NEW ROCHELLE, NY — The New Rochelle Board of Education went into Executive Session at 8 p.m. tonight in the Board Room on the 2nd Floor at City Hall. The glass enclosed Board Room is known as “The Fish Bowl”.
The official meeting announcement specified the meeting would take place in the Board Room. It did not.
Board President Amy Moselhi called the meeting to order in the fish bowl room then asked for a motion to go into Executive Session to meet with District Counsel to “discuss the employment history of a particular person, which may lead to the appointment, promotion, demotion, discipline, suspension, dismissal or removal of a particular person. At the conclusion of the Executive Session, the Board anticipates making a motion to reconvene the public session and immediately adjourn the meeting. The Board will not take any official action.”
Chris Daniello moved the motion. Rachel Relkin seconded Daniello’s motion. The entire board then got up, left the publicly announced meeting room and walked out without any explanation as to where they were going. A security guard closed the door to the fish bowl room.
The board members walked through two sets of fire doors, down a hallway, and into a different room in a secured area of the building, the Edwina Carew room. A school district security guard stood post at the second set of fire doors blocking access to the hallway and thus the Carew Room.
Shortly before 10 p.m. Board Vice President Paul Warhit came into the fish bowl room and informed the people waiting for the board to return that the meeting had ended. Most of the board members had already left the building.
This same sort of trick was done on November 3rd, 2011.
In that case, six board members attended a meeting of the Trinity PTA Meeting. The PTA and many members were upset over a controversy involving a person given an administrative position without a background check and required state certification and that to get around that a popular new new teacher was removed from her classroom to make way for the newly-demoted fake administrator.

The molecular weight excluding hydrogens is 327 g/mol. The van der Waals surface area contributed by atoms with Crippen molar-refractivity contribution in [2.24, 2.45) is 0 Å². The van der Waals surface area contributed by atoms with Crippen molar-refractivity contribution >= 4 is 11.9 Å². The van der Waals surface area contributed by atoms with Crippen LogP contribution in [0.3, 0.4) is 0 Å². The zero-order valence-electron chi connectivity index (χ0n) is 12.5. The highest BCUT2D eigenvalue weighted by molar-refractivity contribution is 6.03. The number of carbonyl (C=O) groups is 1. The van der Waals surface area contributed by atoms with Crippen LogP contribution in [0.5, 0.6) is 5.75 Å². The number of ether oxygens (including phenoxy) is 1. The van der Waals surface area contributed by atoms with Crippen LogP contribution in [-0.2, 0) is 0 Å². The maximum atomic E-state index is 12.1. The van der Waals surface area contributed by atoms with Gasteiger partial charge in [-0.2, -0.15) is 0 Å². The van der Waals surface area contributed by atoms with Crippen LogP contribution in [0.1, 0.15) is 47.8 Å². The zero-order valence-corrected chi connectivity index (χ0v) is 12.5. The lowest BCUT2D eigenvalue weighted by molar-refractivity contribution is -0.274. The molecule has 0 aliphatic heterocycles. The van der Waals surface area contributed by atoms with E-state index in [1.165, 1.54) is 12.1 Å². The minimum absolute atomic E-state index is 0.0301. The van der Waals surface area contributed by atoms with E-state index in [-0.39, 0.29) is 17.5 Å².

The Superintendent and Board were confronted by a howling mob of Trinity parents.
The board member’s quietly slipped away from the auditorium where the PTA meeting was still going on and went through an area of the building closed off to the public, through fire doors where a security guard blocking access to the public, down a hallway to the library and without any public notice whatsoever called a school board meeting to order. The board decided to reinstate the teacher. The door to the library was opened and a motion made to adopt a resolution to restore the teacher to her position. The board then adopted a motion to close the meeting.
Based on our past reporting on the Trinity story, Talk of the Sound has previously confirmed with New York State that opening a door to a room in a part of a building closed off to the public does not comply with the Open Meeting Laws.
Likewise, public meetings are not a “moveable feast” where meetings of a public body start in one location, accessible to the public, then slink off to another location, not accessible to the public, and then conduct the public’s business out of site of the public.
In January, 2011, Talk of the Sound reported on a meeting of the Municipal Civil Service Commission where the meeting began in a public conference room but the Executive Director abruptly announced the rest of the meeting would take place in her office. Without adjourning the meeting, the three civil service commissioners and left the conference room, went back to the Executive Director’s office and locked the door.
Public bodies cannot simply move locations in the middle of the meeting nor can they pretend a meeting held in a secured location inaccessible to the public is a public meeting.
As was the case at Trinity School, the board’s motivation tonight for hiding behind fire doors and security guards was to avoid criticism from members of the public and scrutiny from the assembled media.
After the illegal meeting concluded, Vice President Warhit told those remaining in the fish bowl room that when the truth came out about Lou DiRienzo all those people who criticized the School Board would owe him and his fellow board members an apology.
Asked by this reporter whether the Board intended to issue a statement as to whatever it was he was talking about he said, “no”.
Asked how the public would come to know what he said would warrant an apology from the board’s critics, Warhit said DiRienzo could tell the public.